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Egypt begins talks with Greece and Cyprus

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The three Mediterranean countries seek to strengthen ties and discuss regional issues

The Egyptian foreign ministry began hosting political consultations with delegations from Greece and Cyprus on Monday and discussed a number of ties between the three countries.

The consultations, hosted by the Egyptian Ministry of Foreign Affairs in Cairo, were scheduled to last two days. Head of the Egyptian side in the talks, Assistant Foreign Minister for European Affairs Hatem Seif Al-Nasr, met with Greece’s general director of the foreign ministry’s political department Dimitris Paraskevopoulos and Cyprus’ Deputy Secretary General of Foreign Affairs Tassos Jonis.

The political consultations were held to discuss “various political, economic, cultural, and technical issues, and to discuss ways to strengthen relations,” according to a foreign ministry statement. The Egyptian, Cypriot, and Greek delegations were also set to discuss regional and international issues “of common interest and coordinate positions on them.”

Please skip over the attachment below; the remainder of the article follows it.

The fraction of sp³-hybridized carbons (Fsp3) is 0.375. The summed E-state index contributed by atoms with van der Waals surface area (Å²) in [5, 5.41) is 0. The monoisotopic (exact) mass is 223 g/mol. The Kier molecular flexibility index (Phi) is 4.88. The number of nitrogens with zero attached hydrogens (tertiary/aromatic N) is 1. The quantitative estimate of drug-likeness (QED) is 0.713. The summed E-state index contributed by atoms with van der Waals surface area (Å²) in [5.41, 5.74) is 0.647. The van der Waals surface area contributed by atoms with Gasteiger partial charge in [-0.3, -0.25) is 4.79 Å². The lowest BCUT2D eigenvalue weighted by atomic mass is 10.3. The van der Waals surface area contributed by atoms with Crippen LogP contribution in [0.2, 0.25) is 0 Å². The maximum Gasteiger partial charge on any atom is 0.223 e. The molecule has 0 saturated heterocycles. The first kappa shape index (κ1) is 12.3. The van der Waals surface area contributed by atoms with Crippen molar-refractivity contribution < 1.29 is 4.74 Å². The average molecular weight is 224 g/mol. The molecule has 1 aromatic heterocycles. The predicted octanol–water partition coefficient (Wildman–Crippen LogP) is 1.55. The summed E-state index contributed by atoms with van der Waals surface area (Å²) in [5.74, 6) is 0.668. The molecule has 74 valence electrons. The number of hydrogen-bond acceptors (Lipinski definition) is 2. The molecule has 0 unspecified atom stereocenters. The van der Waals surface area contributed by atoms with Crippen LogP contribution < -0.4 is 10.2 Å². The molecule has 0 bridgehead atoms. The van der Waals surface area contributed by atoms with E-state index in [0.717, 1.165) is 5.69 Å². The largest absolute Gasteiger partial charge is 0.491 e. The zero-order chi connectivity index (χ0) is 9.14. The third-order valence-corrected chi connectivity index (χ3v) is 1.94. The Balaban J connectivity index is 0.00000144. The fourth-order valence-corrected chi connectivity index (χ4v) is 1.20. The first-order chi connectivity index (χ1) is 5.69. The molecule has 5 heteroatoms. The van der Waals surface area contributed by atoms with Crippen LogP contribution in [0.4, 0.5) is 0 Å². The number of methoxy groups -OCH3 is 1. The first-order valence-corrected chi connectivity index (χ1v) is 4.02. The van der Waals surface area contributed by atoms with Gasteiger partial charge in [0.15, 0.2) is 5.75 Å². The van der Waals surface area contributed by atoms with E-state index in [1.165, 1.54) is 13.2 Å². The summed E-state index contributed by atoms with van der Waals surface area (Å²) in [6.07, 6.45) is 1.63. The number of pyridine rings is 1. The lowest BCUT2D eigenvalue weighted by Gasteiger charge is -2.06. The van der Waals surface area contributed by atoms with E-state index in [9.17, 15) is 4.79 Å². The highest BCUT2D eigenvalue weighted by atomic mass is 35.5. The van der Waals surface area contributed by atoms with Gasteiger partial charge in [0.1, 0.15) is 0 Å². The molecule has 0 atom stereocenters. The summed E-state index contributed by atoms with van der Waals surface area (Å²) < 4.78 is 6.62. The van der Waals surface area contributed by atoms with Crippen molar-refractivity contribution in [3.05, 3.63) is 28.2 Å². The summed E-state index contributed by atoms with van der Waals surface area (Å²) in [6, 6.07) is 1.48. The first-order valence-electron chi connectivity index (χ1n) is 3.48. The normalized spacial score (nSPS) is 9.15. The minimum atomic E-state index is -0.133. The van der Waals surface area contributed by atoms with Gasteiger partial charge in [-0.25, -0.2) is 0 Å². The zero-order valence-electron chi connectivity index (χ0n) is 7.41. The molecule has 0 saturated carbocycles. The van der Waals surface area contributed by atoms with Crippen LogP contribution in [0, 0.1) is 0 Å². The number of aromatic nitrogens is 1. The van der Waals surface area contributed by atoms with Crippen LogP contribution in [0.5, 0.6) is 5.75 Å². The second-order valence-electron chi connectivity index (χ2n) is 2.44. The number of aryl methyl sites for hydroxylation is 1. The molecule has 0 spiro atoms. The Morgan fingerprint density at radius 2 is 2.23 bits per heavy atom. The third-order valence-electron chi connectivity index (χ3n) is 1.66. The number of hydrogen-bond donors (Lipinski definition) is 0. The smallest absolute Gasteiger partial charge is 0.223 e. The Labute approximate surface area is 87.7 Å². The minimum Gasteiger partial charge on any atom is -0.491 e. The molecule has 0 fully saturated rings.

Seif Al-Nasr said that Egypt was “keen on strengthening cooperation” with the two sides, built on historic ties of friendship, adding that Cyprus and Greece “were among the first countries that supported the Egyptian revolution” and its transitional period. He also took note that Greece would take over the rotating presidency of the European Union in 2014.

Delegations from the three countries met in September in New York City on the sidelines of the United Nations General Assembly.

Last year the Egyptian and Cypriot governments agreed to cooperate in exploring offshore oil and gas in the waters between the two nations.

Last Thursday ahead of the talks, Deputy Prime Minister and Foreign Minister of Greece Evangelos Venizelos received the Ambassador of Cyprus in Greece Phaedon Anastasiou and Egyptian ambassador Ahmed Fouad Al-Badawy in Athens.

Both Greece and Cyprus cautiously endorsed the ouster of former President Mohamed Morsi in July, citing historical and traditional ties.


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